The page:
First Sir John Fitz: how wickedly and how cowardly did he with two or three of his men pursue and overtake Master Stannell, as he was riding from the Testok in Devonshire, towards his owne house, this Master Stannell was beloved both of rich and poore, hee was a good and bountifull house-keeper, and his untimely death was lamented of thousands, the occasion of the quarrell, was as I have heard because Master Stannell called Sir John Fitz Tenant, for that sir John Fitz his father had used to pay him a matter of two shillings a yeere : this was no great cause of quarrel if it had been weighed in the balance of discretion, considering the great love and familiarity which had continued long time betwixt them, the which also was the reason that Master Stannell had not of long time demanded the rent, nor did make any reckoning or account of it.  But then both having appointed to meet at a merry making in Testok onely to be merry, and there this unfortunate word tenant proceeded out of Master Stannels mouth, which sir John tooke in very great choller, Master Sannell perceiving that hee had mooved him betooke himselfe presently to his horse, and riding homewards having but only his footman with him, before he had rode two miles, sir John Fitz with two or three of his men, being well horst over-tooke Master Stannell and there compassing him about som before him and some behind him, most cowardly and desperately murthered him; and upon that sir John fled into France, but before one yeere was past his friends procured a pardon for him, insomuch that he came home againe, and to every mans seeming was at quiet, but the hue and cry of Gods vengeance was in his conscience, and three or fowre yeeres after upon London way there apprehended him, as you shall heare; for then and there most cruelly and divelishly he killed his hoste, which was a very honest man, and afterwards most desperately with his one hands tooke his rapier and murthered himselfe; yet thus much I can say of sir John Fitz he was a proper man, and for the space of thirty yeeres he lived orderly, to the gesse of the world, for he was well beloved in his country, and if he had so continued to the end, it had been well, but what should I say, a man may be an honest thirty yeers, yea forty yeers, and yet be a knave at the last.

Another example was that of one Hocket of Plimouth, who was looking out at a window, and espying one Captaine Robinson coming downe the stree, and he having an old quarrell to the said Robinson which began at sea, this Hocket stept to his dore with his rapier ready drawn, and standing within his owne house until Captaine Robinson was come just against his door, he there without speaking one word ran him through with his rapier, and afterwards was cleered by the Judge of this world, but after his coming out of the gayle, he went to sea, Master in a man of war, and within ten dayes after he was gone from Plimothto the sea, the first ship they met withall shot but one shot, and yet killed this Hocket, and no man in the ship killed nor hurt but only this murtherer.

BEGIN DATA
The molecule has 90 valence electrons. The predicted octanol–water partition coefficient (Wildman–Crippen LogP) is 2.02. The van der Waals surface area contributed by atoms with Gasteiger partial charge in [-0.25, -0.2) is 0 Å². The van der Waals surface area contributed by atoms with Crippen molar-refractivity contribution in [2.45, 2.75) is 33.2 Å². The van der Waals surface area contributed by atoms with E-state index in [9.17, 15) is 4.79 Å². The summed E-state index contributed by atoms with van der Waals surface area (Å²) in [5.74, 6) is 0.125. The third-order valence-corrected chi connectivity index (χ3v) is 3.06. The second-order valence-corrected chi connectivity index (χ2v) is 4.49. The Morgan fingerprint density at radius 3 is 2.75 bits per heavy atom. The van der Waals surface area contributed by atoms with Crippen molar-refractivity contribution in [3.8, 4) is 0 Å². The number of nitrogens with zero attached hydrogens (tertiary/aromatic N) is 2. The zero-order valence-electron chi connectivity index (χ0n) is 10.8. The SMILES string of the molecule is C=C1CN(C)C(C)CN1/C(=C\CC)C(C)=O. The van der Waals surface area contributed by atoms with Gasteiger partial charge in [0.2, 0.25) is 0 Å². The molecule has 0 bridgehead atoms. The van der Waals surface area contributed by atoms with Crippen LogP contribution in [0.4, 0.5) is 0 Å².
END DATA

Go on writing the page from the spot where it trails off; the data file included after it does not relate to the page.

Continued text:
Likewise in Plimoth one Captaine Treherne and Captaine Egles fell out about nothing in a manner, the cause was for that one of them was denied lodging, where the other did lie by the good wife of the house, for it may bee she affected the one better then the other, and two dogs and one bone commonly can never agree well together, but they fell out about such a trifling matter, and at the doore in the streete they fought, and in the first bout, Treherne was downe in the gutter, and Eagles there in presence of many might have killed him, but staied his hand, and suffered him to rise againe, but then Trehearne assaulted Captaine Eagles most furiously, and it so chanced that with a blow Eagles rapier brake, and then running into a house to save himselfe, Traherne run him into the backe and killed him, and afterwards he received his tryall for it, but by the mercy of the Judge he was discharged of that matter.  After his coming out of the gayle, he presently got a grue of twenty eight persons, and a ship, and went a roving upon the coast of France, where they were all taken, and every man of them hanged in France, now I doe verily perswade my selfe that many of them might have been living at this day, if they had not hapned into this murtherers company.

Also, one Bartlet, who appointed the field with an other, after one bout, his enemy requested him to holde his hands, that he might breathe, which hee consented unto; but as they both stoode still, this Bartlet sodainly charged his weapon upon the other, and ranne him through, that he died presently, and then Bartlet fled and escaped away for the space of seven yeares, but the huy and crie of Gods vengeance followed him, insomuch, that hee came againe to Plimouth of his owne accord, thinking that ll was well, and forgotten; but there he was apprehended, and after the law had had his course upon him, Gods vengeance left him not, but broght him to Plimouth againe, and shortly after, another did challenge this Bartlet, they both mette in the field, and there was Bartlet killed, not farre from the place where he had killed the other before, and he that killed him, fled away, and is not taken as yet.